The electrolysis water supply to the electrodes takes place by gas diffusion from the educt chamber by way of the membrane and the hydrogen chamber to the electrolyte in the electrodes. The driving force of the water vapor diffusion is the difference of the water vapor partial pressures in the water reservoir and in the electrodes:
ΔP=Preservoir -Pelectrode ( 1)
The membrane between the water chamber and the gas chamber of the cathode prevents a considerable contamination of the electrodes by means of impurities in the water reservoir and causes a high useful life of the electrodes. So far, only hydrophobic membranes have been used.
The described technology with the fixed electrolyte was developed and tested for space travel applications. With a view to an economical terrestrial application, additional disadvantages occur in the operational behavior which will be explained in detail in the following.
a) Problems of the Irreversible Dilution of the Electrolyte
Known electrolyzers with a fixed electrolyte are conceived only for the use with superclean water as the educt. This has the disadvantage that a continuous electrolyte dilution takes place in the diaphragm which results in considerable losses of output and finally in an operational failure of the electrolyzer. The cause of this dilution--also called "flooding"--is the fact that as a result of the electrolysis process less water is split into H2 and O2 in the electrolyte-filled electrodes than is transported by way of the membrane to the electrolyte. This means that the partial water vapor pressure difference according to Equation (1) between the reservoir and the electrolyte in the cathode is too large for the operation. The dilution of the electrolyte leads to a volume enlargement until finally the electrolyte filling ratio of the electrodes exceeds the volumetric capacity of the porous electrode structures.
Excess electrolyte will then flow out into the gas chambers of the cell and is discharged there by simultaneously produced gases. This electrolyte loss in the electrodes cannot be undone. In the operation in practice, the permissible operating parameters, such as current, H2 -product gas flow, stoppage periods, etc. are therefore considerably limited. During the stoppage or during the storage of the electrolyzer, the dilution of the electrolyte takes place to an increased degree.
b) Problem of Chemical Reactivity
The avoiding of the electrolyte dilution by the use of caustic potash solution as the educt is described in the NASA-Final Report CR 66, Page 54 of 1968. However, the basic possibilities of the use of caustic potash solution described there are eliminated for several reasons:
1. Because of their corrosion-promoting effect, aggressive media, such as caustic potash solution, are not suitable for the use in the water reservoir (high requirements with respect to material).
2. The use of caustic potash solution, particularly in the same concentration as in the fixed electrolyte at the start of the electrolysis, represents a partial water vapor pressure difference which is too small; does not guarantee a sufficient water supply and limits the operational current density and thus the gas production.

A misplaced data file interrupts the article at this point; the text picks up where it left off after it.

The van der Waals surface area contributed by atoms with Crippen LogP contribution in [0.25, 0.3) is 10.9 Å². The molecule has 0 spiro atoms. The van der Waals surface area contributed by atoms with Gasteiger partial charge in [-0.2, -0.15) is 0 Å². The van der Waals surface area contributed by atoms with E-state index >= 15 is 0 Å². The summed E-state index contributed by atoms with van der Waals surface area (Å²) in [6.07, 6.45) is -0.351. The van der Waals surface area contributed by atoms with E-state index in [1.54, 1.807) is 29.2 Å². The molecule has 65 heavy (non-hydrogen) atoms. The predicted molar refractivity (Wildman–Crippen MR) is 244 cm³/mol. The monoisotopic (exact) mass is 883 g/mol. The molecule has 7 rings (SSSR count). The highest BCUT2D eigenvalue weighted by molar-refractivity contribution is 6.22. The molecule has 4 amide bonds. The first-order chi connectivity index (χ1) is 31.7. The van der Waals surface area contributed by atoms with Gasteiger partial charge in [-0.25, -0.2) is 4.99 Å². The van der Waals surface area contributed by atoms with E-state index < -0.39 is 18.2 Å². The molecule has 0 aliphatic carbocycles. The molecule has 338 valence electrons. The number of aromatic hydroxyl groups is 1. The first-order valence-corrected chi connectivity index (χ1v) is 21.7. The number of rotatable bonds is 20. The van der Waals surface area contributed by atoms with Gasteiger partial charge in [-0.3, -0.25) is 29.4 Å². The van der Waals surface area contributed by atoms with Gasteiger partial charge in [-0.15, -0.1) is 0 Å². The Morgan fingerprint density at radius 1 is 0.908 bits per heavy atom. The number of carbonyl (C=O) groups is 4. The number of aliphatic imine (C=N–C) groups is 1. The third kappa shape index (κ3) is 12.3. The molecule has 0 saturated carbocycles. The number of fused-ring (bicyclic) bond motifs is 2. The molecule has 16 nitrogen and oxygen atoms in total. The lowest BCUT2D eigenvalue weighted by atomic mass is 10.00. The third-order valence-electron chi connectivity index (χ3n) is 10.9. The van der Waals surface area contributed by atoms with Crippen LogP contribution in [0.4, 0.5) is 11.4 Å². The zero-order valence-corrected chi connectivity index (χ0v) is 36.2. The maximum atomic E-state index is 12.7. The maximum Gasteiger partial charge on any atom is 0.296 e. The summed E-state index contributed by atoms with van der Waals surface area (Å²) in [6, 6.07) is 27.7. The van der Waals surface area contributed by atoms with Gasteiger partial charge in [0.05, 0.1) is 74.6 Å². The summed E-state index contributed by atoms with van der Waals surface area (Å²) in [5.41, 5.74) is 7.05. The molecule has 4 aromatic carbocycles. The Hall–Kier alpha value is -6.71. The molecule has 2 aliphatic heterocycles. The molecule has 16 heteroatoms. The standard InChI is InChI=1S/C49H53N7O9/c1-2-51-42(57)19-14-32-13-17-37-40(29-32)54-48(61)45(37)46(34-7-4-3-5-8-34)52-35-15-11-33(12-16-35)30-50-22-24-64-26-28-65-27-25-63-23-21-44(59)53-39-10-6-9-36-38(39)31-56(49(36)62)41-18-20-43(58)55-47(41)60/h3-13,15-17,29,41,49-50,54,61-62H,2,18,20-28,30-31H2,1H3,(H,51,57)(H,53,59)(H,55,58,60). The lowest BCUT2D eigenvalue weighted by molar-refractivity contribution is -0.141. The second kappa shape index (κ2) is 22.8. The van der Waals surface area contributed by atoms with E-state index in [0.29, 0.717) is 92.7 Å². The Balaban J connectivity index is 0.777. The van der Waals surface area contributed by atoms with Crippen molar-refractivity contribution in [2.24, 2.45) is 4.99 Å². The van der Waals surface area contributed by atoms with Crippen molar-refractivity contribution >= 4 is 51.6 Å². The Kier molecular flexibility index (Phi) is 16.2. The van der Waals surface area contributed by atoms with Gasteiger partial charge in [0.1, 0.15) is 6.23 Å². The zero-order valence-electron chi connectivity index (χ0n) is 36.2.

3. Because of the high conductivity of the caustic potash solution, parasitic currents occur which lead to losses and rapidly accelerate the corrosion of the system.
4. The flow characteristics of the caustic potash solution present sealing problems which cannot be mastered by means of the known materials.
5. A safety risk is created by the pumping transfer of caustic potash solution in the reservoir.
It is therefore an object of the invention to provide a process as well as an apparatus by means of which the unfavorable dilution of the electrolyte in the electrolysis operation described above in Point a) is prevented without the risks mentioned in b). Even after stoppage periods of several weeks and during storage, no excessive dilution, which causes the discharge of the electrolyte from the pore system of the electrodes, must take place without the previous removal of the educt from the educt chamber.
This object is achieved by means of the process and apparatus invention in which,, instead of pure water, a non-corrosive aqueous solution, emulsion or suspension (in the following only called "solution":) is used as the educt which, compared with the electrolyte, has a higher partial water vapor pressure (PW,F). The basic idea is that the partial water vapor pressure difference between the water reservoir and the electrolyte space is reduced and the inflow of water into the electrolyte space is controlled so that a loss of electrolyte by an H2 O-dilution of the electrolyte is prevented. Gases, such as hydrogen and oxygen, are obtained as the products.
The aqueous solution from the educt chamber is supplied to the cathode with a given vapor pressure by way of the membrane by means of pervaporation.
Preferably aqueous solutions of salts of inorganic and organic acids (acetates, phosphates, etc.), mixtures of water with organic additives (for example, glycols, urea, glycerin) are used.
For example, a concentrated, aqueous solution with a high electric conductivity is used as the electrolyte. Preferred embodiments for this purpose are: acids, bases and metallic salt solutions with a high electric conductivity, such as potassium hydroxide or other alkaline and earth-alkaline hydroxides in concentrations of approximately 5 to 12 mol/liter; sulfuric acid of approximately 2 to 5 mol/liter; phosphoric acid, etc.
When, according to the invention, aqueous solutions are used as the educt, the known hydrophobic membrane systems can be used as well as all membranes described in the following in connection with the apparatus according to the invention.
Other objects, advantages and novel features of the present invention will become apparent from the following detailed description of the invention when considered in conjunction with the accompanying drawings.